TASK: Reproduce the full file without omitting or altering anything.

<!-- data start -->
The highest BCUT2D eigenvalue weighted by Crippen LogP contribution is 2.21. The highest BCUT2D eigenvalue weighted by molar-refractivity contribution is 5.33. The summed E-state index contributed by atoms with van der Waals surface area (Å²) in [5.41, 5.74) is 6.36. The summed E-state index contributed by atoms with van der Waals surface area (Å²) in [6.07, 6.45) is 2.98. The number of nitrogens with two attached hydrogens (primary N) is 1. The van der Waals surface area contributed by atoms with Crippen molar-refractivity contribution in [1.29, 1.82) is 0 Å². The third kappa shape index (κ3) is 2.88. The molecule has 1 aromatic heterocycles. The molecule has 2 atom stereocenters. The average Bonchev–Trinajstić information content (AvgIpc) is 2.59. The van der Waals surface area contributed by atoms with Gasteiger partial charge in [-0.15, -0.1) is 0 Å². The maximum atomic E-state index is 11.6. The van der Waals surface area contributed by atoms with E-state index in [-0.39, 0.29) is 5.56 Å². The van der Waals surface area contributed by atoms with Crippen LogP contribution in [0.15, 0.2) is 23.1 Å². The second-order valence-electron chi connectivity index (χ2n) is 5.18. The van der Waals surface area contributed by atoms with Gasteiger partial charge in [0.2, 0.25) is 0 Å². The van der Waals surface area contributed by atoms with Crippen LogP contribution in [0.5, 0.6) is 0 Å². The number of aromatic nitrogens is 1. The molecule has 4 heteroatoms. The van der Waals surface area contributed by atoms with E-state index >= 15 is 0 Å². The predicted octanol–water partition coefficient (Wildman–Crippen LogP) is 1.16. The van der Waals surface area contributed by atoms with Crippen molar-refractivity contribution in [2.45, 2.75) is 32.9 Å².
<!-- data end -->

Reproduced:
The highest BCUT2D eigenvalue weighted by Crippen LogP contribution is 2.21. The highest BCUT2D eigenvalue weighted by molar-refractivity contribution is 5.33. The summed E-state index contributed by atoms with van der Waals surface area (Å²) in [5.41, 5.74) is 6.36. The summed E-state index contributed by atoms with van der Waals surface area (Å²) in [6.07, 6.45) is 2.98. The number of nitrogens with two attached hydrogens (primary N) is 1. The van der Waals surface area contributed by atoms with Crippen molar-refractivity contribution in [1.29, 1.82) is 0 Å². The third kappa shape index (κ3) is 2.88. The molecule has 1 aromatic heterocycles. The molecule has 2 atom stereocenters. The average Bonchev–Trinajstić information content (AvgIpc) is 2.59. The van der Waals surface area contributed by atoms with Gasteiger partial charge in [-0.15, -0.1) is 0 Å². The maximum atomic E-state index is 11.6. The van der Waals surface area contributed by atoms with E-state index in [-0.39, 0.29) is 5.56 Å². The van der Waals surface area contributed by atoms with Crippen LogP contribution in [0.15, 0.2) is 23.1 Å². The second-order valence-electron chi connectivity index (χ2n) is 5.18. The van der Waals surface area contributed by atoms with Gasteiger partial charge in [0.2, 0.25) is 0 Å². The van der Waals surface area contributed by atoms with Crippen LogP contribution in [0.5, 0.6) is 0 Å². The number of aromatic nitrogens is 1. The molecule has 4 heteroatoms. The van der Waals surface area contributed by atoms with E-state index >= 15 is 0 Å². The predicted octanol–water partition coefficient (Wildman–Crippen LogP) is 1.16. The van der Waals surface area contributed by atoms with Crippen molar-refractivity contribution in [2.45, 2.75) is 32.9 Å².